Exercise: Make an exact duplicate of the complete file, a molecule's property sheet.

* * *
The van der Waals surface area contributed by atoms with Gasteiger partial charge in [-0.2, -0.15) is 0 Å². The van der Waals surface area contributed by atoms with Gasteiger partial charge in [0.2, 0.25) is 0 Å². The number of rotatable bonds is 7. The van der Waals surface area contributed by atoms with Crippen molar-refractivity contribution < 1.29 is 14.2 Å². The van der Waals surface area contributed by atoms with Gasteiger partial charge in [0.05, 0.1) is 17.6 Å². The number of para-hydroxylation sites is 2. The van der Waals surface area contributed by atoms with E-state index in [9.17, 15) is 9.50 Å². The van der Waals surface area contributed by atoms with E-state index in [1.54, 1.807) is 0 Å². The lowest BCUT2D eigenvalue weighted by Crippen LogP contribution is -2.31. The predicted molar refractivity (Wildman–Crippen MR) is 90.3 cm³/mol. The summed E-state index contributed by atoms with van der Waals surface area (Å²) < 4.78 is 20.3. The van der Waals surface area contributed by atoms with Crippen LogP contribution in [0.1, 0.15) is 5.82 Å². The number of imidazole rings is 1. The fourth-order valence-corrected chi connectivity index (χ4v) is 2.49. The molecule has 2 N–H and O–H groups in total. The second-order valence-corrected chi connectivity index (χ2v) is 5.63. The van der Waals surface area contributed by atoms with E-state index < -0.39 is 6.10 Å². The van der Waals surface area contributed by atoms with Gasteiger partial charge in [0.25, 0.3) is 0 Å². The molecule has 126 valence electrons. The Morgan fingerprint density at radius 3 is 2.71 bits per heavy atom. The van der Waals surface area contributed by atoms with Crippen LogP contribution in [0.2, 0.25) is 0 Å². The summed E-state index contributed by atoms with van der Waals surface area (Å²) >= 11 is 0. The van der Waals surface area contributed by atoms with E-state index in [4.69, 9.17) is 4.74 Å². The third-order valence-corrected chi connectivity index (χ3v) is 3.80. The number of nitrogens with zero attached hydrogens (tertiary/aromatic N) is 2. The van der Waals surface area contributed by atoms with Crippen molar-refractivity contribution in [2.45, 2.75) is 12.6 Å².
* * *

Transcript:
The van der Waals surface area contributed by atoms with Gasteiger partial charge in [-0.2, -0.15) is 0 Å². The van der Waals surface area contributed by atoms with Gasteiger partial charge in [0.2, 0.25) is 0 Å². The number of rotatable bonds is 7. The van der Waals surface area contributed by atoms with Crippen molar-refractivity contribution < 1.29 is 14.2 Å². The van der Waals surface area contributed by atoms with Gasteiger partial charge in [0.05, 0.1) is 17.6 Å². The number of para-hydroxylation sites is 2. The van der Waals surface area contributed by atoms with E-state index in [9.17, 15) is 9.50 Å². The van der Waals surface area contributed by atoms with E-state index in [1.54, 1.807) is 0 Å². The lowest BCUT2D eigenvalue weighted by Crippen LogP contribution is -2.31. The predicted molar refractivity (Wildman–Crippen MR) is 90.3 cm³/mol. The summed E-state index contributed by atoms with van der Waals surface area (Å²) < 4.78 is 20.3. The van der Waals surface area contributed by atoms with Crippen LogP contribution in [0.1, 0.15) is 5.82 Å². The number of imidazole rings is 1. The fourth-order valence-corrected chi connectivity index (χ4v) is 2.49. The molecule has 2 N–H and O–H groups in total. The second-order valence-corrected chi connectivity index (χ2v) is 5.63. The van der Waals surface area contributed by atoms with E-state index < -0.39 is 6.10 Å². The van der Waals surface area contributed by atoms with Gasteiger partial charge in [0.25, 0.3) is 0 Å². The molecule has 126 valence electrons. The Morgan fingerprint density at radius 3 is 2.71 bits per heavy atom. The van der Waals surface area contributed by atoms with Crippen LogP contribution in [0.2, 0.25) is 0 Å². The summed E-state index contributed by atoms with van der Waals surface area (Å²) >= 11 is 0. The van der Waals surface area contributed by atoms with E-state index in [4.69, 9.17) is 4.74 Å². The third-order valence-corrected chi connectivity index (χ3v) is 3.80. The number of nitrogens with zero attached hydrogens (tertiary/aromatic N) is 2. The van der Waals surface area contributed by atoms with Crippen molar-refractivity contribution in [2.45, 2.75) is 12.6 Å².